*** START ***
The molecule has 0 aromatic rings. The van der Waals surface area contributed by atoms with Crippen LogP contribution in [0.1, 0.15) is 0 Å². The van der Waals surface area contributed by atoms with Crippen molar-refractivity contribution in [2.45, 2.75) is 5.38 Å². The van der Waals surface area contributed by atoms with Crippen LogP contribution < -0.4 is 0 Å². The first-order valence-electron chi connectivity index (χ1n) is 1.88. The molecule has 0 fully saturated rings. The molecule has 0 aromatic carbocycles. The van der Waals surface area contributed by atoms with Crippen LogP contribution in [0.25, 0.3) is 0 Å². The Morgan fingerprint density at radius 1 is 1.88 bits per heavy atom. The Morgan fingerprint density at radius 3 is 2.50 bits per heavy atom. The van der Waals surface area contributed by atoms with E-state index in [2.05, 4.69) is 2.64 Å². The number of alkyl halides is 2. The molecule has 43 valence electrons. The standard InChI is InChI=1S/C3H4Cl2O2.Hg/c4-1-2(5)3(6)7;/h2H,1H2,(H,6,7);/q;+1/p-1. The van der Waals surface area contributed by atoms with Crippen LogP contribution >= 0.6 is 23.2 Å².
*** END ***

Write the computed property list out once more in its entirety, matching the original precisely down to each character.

The molecule has 0 aromatic rings. The van der Waals surface area contributed by atoms with Crippen LogP contribution in [0.1, 0.15) is 0 Å². The van der Waals surface area contributed by atoms with Crippen molar-refractivity contribution in [2.45, 2.75) is 5.38 Å². The van der Waals surface area contributed by atoms with Crippen LogP contribution < -0.4 is 0 Å². The first-order valence-electron chi connectivity index (χ1n) is 1.88. The molecule has 0 fully saturated rings. The molecule has 0 aromatic carbocycles. The van der Waals surface area contributed by atoms with Crippen LogP contribution in [0.25, 0.3) is 0 Å². The Morgan fingerprint density at radius 1 is 1.88 bits per heavy atom. The Morgan fingerprint density at radius 3 is 2.50 bits per heavy atom. The van der Waals surface area contributed by atoms with E-state index in [2.05, 4.69) is 2.64 Å². The number of alkyl halides is 2. The molecule has 43 valence electrons. The standard InChI is InChI=1S/C3H4Cl2O2.Hg/c4-1-2(5)3(6)7;/h2H,1H2,(H,6,7);/q;+1/p-1. The van der Waals surface area contributed by atoms with Crippen LogP contribution >= 0.6 is 23.2 Å².